BoU Explains Bank Losses

Bank of Uganda has expressed concern over the continued credit and operation risks facing financial institutions in the country.

In its 2013 annual supervision report, the central bank said credit, in terms of loan quality, and operational risks posed the major risks to the banks’ financial health. It is because of these risks that many banks either recorded losses or drops in profit for the year 2013.

“The high credit risk exposure is attributed to the after-effects of high credit growth, the economic slowdown in 2011 and 2012, and the high interest rate regime which continued to negatively impact on the quality of the sector’s loan portfolio… ,” the report reads in part.

The ratio of non-performing assets to total aances deteriorated to 5.6 per cent as at the end of last year from 4.2 per cent registered in 2012. This, BOU says, affected bank profitability, which declined to Shs 414bn in 2013 from Shs 544.8bn in 2012. The central bank, however, noted all banks had adequate capital to absorb losses.

The banks’ financial reports released in April showed that three of the six largest banks, each with assets worth at least Shs 1 trillion, saw their profits drop by 20 per cent or more. Stanbic bank, Crane bank, and Standard Chartered bank, registered a drop in profit. Banks such as Ecobank, Orient, United Bank of Africa, Global Trust, Bank of Africa registered losses.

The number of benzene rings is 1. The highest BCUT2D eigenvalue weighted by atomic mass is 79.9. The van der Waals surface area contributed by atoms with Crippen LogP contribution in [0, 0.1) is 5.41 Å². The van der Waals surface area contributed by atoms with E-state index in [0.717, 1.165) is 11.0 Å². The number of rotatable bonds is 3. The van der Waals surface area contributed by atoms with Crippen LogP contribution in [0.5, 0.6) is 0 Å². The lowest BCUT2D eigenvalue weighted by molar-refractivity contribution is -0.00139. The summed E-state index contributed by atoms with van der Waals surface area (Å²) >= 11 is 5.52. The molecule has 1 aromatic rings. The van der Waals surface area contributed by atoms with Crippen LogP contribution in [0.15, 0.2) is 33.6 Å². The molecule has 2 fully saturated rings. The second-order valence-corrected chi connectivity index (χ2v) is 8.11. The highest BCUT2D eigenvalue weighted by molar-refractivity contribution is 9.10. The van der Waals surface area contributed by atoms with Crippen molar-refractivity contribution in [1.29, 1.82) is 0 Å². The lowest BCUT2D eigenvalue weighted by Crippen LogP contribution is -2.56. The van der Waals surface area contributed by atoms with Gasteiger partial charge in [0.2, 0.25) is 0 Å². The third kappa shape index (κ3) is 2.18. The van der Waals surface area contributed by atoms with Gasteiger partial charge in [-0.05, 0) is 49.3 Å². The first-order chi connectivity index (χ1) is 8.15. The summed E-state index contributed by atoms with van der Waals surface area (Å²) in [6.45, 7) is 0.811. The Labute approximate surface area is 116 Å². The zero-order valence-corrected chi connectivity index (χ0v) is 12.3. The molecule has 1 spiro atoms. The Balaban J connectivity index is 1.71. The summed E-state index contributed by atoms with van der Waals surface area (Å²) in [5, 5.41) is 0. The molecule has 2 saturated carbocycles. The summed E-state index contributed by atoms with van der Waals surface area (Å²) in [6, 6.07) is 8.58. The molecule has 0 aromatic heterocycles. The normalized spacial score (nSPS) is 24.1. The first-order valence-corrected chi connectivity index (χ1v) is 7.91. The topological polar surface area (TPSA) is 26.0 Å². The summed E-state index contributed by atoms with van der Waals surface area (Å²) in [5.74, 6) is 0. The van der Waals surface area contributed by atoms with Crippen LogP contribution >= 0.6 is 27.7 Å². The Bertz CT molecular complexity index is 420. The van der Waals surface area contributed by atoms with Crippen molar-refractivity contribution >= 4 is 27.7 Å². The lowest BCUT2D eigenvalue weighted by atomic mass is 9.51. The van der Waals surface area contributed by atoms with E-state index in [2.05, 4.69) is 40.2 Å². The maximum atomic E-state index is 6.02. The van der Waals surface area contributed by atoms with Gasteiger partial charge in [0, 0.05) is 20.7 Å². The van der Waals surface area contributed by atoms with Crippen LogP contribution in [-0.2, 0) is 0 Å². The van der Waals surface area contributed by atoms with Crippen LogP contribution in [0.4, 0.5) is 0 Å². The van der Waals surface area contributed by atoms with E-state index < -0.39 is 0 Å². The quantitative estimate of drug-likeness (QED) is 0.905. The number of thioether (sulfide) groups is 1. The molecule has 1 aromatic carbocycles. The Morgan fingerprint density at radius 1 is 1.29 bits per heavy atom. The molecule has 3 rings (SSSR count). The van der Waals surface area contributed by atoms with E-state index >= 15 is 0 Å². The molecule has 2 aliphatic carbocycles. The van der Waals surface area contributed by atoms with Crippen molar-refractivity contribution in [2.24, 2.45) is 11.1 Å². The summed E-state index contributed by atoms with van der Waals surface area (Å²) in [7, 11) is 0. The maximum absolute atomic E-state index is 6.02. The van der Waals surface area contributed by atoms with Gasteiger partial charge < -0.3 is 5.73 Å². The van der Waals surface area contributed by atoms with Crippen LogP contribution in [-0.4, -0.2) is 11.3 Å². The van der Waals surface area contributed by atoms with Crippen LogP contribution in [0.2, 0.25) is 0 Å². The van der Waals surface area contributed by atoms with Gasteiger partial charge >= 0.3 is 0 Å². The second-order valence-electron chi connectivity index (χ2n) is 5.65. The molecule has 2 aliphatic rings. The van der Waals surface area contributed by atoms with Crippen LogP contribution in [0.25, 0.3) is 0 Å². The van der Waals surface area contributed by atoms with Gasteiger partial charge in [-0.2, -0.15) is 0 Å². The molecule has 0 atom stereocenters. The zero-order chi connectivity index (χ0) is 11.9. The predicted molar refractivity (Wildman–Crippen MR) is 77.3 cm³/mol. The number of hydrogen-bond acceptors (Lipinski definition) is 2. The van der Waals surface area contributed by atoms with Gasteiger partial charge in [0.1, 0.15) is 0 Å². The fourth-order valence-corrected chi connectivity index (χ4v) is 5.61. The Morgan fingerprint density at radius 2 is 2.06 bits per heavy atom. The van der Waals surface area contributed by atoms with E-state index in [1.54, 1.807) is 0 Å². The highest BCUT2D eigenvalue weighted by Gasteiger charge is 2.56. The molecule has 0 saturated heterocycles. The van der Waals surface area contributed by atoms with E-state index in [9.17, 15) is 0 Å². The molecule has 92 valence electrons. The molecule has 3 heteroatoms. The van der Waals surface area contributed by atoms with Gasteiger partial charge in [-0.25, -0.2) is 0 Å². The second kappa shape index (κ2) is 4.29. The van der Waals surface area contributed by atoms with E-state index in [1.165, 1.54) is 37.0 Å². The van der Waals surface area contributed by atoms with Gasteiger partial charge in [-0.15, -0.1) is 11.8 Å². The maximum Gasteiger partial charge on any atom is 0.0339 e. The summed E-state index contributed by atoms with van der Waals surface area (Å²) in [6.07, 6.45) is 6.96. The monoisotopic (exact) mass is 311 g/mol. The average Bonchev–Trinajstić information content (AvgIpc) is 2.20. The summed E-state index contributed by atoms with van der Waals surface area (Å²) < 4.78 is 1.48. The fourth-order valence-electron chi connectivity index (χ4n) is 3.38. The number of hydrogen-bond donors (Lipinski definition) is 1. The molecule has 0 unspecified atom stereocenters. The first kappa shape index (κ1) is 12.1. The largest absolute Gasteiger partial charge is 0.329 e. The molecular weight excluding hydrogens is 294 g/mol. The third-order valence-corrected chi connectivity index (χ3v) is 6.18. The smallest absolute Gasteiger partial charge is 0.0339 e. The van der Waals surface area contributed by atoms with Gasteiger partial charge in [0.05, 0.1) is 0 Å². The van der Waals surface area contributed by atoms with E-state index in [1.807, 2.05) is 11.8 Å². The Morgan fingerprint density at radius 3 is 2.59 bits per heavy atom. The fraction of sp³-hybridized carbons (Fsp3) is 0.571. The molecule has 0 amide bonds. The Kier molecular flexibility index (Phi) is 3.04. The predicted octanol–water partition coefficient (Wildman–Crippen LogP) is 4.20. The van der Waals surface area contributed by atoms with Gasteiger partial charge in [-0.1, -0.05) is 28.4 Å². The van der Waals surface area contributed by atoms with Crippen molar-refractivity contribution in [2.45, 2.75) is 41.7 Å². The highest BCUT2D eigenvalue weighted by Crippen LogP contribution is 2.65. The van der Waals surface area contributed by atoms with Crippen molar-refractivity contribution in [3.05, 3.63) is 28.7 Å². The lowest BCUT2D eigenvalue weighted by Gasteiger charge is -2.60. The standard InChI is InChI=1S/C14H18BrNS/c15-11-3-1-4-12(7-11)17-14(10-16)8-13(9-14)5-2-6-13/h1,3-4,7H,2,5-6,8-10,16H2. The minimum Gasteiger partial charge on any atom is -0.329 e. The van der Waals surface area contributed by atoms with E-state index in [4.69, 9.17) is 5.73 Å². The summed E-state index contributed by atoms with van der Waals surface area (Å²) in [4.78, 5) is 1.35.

Arthur Isiko, the acting managing director for Bank of Africa, said “2013 was a challenging year characterized by slow growth and decline in revenue and profitability.” He, however, added that “most credit quality metrics have begun to improve as the economy gains strength. We have also strengthened our capital base through a rights issue of Shs 10bn during the year (2013), to be soon followed with another injection of Shs 10bn in 2014.”

While releasing the bank’s financial results recently, Stanbic Managing Director, Philip Odera said the effects of the 2011 economic slump affected the banking sector.

“Inflation [in 2011 and 2012] went through the roof. As a result, interest rates were pushed through the roof,” Odera said.

The BOU report says non-performing loans (NPLs), sometimes known as bad loans or loans that were failed to be serviced, increased in the business sectors of trade and commerce, and building and construction, posting the largest share of total NPLs in 2013.

Household and personal loans registered the least NPLs.

“The volume of NPLs grew at a higher rate of 41.5 per cent in 2013 from Shs 329.1bn to Shs 465.8bn compared to the growth in total loans of 6.2 per cent registered during the same period,” the report pointed out.

To avoid bad loans, some banks resorted to trading in government securities. This, however, as Ezra Munyambonera, a research fellow at the Makerere-based Economic Policy Research Centre (EPRC), argued, was not enough to make them significant profits.

“Up to 50 per cent of these banks’ capital assets are traded in treasury bills and bonds. This leaves little money available for the private sector,” he told The Observer.

BOU said operational risks were mainly driven by technological challenges as banks strived to offer unique products, which were not adequately supported by the existing banking systems, and therefore necessitated system up-grades. Such technological challenges exposed some of the banks to cyber fraud.

Source : The Observer

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